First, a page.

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Secret Behind Golden Eye 007

Few things are as iconic in pop culture as the golden eye of James Bond. The eye, which is actually a blue contact lens with a yellow center, has been a part of the movies since the very first film in the franchise, Dr. No.

In each movie, the eye serves as a reminder of Bond's mission, as well as a symbol of his inhumanity. But how did the eye come to be associated with Bond?

The answer lies in the books. In Ian Fleming's original novels, Bond is described as having "very cold blue eyes" that "looked indifferently out from under long lashes."

However, in order for the audience to see this emotionlessness, Fleming decided that Bond would need to have some sort of physical characteristic that would set him apart from other characters. And so, the author gave Bond a pair of blue-gray contact lenses that made his eyes appear "much larger and brighter."

While Fleming's descriptions might not seem all that different from what we see on screen today, there is one key detail that he included in his books that never made it into the movies: The contact lenses were supposed to be gold-colored.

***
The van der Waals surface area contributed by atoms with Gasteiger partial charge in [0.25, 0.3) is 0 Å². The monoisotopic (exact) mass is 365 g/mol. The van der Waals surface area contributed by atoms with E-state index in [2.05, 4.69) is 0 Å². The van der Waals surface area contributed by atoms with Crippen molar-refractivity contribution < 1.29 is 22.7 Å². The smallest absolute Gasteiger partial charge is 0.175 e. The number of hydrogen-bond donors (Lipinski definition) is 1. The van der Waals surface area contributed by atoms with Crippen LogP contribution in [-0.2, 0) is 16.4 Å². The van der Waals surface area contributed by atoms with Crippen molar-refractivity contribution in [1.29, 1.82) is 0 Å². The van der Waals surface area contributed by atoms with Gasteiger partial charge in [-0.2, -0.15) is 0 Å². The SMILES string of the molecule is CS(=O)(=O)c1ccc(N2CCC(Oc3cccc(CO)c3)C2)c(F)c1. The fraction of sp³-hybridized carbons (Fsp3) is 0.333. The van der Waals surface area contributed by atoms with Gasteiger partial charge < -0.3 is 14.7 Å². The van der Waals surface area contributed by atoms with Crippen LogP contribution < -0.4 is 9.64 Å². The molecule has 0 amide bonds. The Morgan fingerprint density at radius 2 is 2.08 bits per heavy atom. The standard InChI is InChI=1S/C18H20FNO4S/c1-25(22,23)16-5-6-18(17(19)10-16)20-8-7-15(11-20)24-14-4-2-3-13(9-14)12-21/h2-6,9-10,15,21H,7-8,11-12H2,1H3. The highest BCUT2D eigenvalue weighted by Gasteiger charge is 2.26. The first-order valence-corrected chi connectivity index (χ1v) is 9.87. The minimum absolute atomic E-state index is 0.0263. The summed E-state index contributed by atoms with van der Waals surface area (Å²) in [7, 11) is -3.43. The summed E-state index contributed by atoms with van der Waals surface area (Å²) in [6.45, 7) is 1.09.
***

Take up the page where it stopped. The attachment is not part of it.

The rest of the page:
This was likely due to the fact that, at the time, yellow was one of the most popular colors for contact lenses. It wasn't until years later, when Timothy Dalton took over the role of Bond, that the character's eyes were changed to blue in order to make him appear more menacing.

It wasn't until Pierce Brosnan took over the role in 1995's GoldenEye that audiences finally saw a return to Bond's original eye color. In the film, we learn that Brosnan's character had been fitted with blue-gray contact lenses after losing his sight in an accident. However, after enduring months of painful rehabilitation, he is finally able to ditch the glasses and show off his now-iconic golden eyes.

While it might seem like a small detail, the change in Bond's eye color has had a big impact on how audiences perceive him. Fleming's original choice of gold was likely meant to convey Bond's inhumanity, but it wasn't until Dalton's interpretation of the character that this trait became truly apparent.

And though Brosnan's return to Fleming's original vision might seem like a step backward at first glance, it ultimately allows audiences to see Bond as more than just a cold-hearted killer; we see him as a human being who has been through a great deal of pain and loss.


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